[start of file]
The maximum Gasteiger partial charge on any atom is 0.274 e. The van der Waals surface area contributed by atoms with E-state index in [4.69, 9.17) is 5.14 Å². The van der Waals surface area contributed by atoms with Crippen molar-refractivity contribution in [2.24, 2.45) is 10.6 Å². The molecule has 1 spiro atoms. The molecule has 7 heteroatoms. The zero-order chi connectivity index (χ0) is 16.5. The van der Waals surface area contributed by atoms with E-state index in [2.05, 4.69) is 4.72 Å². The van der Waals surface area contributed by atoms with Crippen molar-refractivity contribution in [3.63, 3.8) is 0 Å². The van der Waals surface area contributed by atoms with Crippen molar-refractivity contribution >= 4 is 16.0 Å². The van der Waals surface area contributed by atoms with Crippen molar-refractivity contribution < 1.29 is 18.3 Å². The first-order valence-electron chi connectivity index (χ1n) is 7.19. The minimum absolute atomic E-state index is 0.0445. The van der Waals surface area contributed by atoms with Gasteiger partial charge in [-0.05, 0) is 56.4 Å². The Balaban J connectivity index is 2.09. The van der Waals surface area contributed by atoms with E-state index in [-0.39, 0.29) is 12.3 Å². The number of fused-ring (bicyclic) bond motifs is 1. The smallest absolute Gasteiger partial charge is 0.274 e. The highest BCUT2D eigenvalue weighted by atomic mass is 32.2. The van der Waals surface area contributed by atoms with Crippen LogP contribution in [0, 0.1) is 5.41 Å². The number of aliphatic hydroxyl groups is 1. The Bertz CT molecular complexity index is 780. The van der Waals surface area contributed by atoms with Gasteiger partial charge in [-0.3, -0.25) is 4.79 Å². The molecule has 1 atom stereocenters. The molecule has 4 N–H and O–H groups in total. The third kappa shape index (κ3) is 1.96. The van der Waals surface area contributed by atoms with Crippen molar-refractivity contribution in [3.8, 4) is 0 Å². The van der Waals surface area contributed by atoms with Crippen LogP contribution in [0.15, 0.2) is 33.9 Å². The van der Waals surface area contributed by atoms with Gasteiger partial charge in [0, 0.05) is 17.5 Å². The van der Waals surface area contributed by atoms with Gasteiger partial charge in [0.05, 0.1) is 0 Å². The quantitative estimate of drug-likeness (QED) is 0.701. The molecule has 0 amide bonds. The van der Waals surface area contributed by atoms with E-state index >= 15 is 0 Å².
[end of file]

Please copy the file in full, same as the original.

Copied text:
The maximum Gasteiger partial charge on any atom is 0.274 e. The van der Waals surface area contributed by atoms with E-state index in [4.69, 9.17) is 5.14 Å². The van der Waals surface area contributed by atoms with Crippen molar-refractivity contribution in [2.24, 2.45) is 10.6 Å². The molecule has 1 spiro atoms. The molecule has 7 heteroatoms. The zero-order chi connectivity index (χ0) is 16.5. The van der Waals surface area contributed by atoms with E-state index in [2.05, 4.69) is 4.72 Å². The van der Waals surface area contributed by atoms with Crippen molar-refractivity contribution in [3.63, 3.8) is 0 Å². The van der Waals surface area contributed by atoms with Crippen molar-refractivity contribution >= 4 is 16.0 Å². The van der Waals surface area contributed by atoms with Crippen molar-refractivity contribution < 1.29 is 18.3 Å². The first-order valence-electron chi connectivity index (χ1n) is 7.19. The minimum absolute atomic E-state index is 0.0445. The van der Waals surface area contributed by atoms with Gasteiger partial charge in [-0.05, 0) is 56.4 Å². The Balaban J connectivity index is 2.09. The van der Waals surface area contributed by atoms with E-state index in [-0.39, 0.29) is 12.3 Å². The number of fused-ring (bicyclic) bond motifs is 1. The smallest absolute Gasteiger partial charge is 0.274 e. The highest BCUT2D eigenvalue weighted by atomic mass is 32.2. The van der Waals surface area contributed by atoms with Crippen LogP contribution in [0, 0.1) is 5.41 Å². The number of aliphatic hydroxyl groups is 1. The Bertz CT molecular complexity index is 780. The van der Waals surface area contributed by atoms with Gasteiger partial charge in [-0.3, -0.25) is 4.79 Å². The molecule has 1 atom stereocenters. The molecule has 4 N–H and O–H groups in total. The third kappa shape index (κ3) is 1.96. The van der Waals surface area contributed by atoms with Crippen molar-refractivity contribution in [3.8, 4) is 0 Å². The van der Waals surface area contributed by atoms with Crippen LogP contribution in [0.15, 0.2) is 33.9 Å². The van der Waals surface area contributed by atoms with Gasteiger partial charge in [0, 0.05) is 17.5 Å². The van der Waals surface area contributed by atoms with Gasteiger partial charge in [0.05, 0.1) is 0 Å². The quantitative estimate of drug-likeness (QED) is 0.701. The molecule has 0 amide bonds. The van der Waals surface area contributed by atoms with E-state index >= 15 is 0 Å².